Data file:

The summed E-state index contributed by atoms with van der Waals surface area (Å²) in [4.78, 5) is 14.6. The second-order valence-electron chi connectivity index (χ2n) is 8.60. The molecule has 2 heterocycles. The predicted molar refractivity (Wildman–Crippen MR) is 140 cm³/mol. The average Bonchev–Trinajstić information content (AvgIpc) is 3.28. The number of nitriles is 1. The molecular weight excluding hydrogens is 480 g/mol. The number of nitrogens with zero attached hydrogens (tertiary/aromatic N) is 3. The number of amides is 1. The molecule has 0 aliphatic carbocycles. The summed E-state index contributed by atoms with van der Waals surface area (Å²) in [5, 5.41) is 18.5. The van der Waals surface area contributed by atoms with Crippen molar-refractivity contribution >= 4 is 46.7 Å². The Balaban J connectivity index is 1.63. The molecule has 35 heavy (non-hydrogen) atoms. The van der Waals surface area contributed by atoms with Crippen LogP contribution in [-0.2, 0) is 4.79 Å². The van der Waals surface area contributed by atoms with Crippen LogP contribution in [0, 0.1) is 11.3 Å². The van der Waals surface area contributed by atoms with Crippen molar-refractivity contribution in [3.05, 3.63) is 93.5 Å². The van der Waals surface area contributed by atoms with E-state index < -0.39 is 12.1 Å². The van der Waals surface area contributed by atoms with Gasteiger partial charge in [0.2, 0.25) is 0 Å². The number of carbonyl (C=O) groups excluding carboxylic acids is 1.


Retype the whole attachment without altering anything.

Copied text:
The summed E-state index contributed by atoms with van der Waals surface area (Å²) in [4.78, 5) is 14.6. The second-order valence-electron chi connectivity index (χ2n) is 8.60. The molecule has 2 heterocycles. The predicted molar refractivity (Wildman–Crippen MR) is 140 cm³/mol. The average Bonchev–Trinajstić information content (AvgIpc) is 3.28. The number of nitriles is 1. The molecular weight excluding hydrogens is 480 g/mol. The number of nitrogens with zero attached hydrogens (tertiary/aromatic N) is 3. The number of amides is 1. The molecule has 0 aliphatic carbocycles. The summed E-state index contributed by atoms with van der Waals surface area (Å²) in [5, 5.41) is 18.5. The van der Waals surface area contributed by atoms with Crippen molar-refractivity contribution >= 4 is 46.7 Å². The Balaban J connectivity index is 1.63. The molecule has 35 heavy (non-hydrogen) atoms. The van der Waals surface area contributed by atoms with Crippen LogP contribution in [-0.2, 0) is 4.79 Å². The van der Waals surface area contributed by atoms with Crippen LogP contribution in [0, 0.1) is 11.3 Å². The van der Waals surface area contributed by atoms with Crippen molar-refractivity contribution in [3.05, 3.63) is 93.5 Å². The van der Waals surface area contributed by atoms with E-state index < -0.39 is 12.1 Å². The van der Waals surface area contributed by atoms with Gasteiger partial charge in [0.2, 0.25) is 0 Å². The number of carbonyl (C=O) groups excluding carboxylic acids is 1.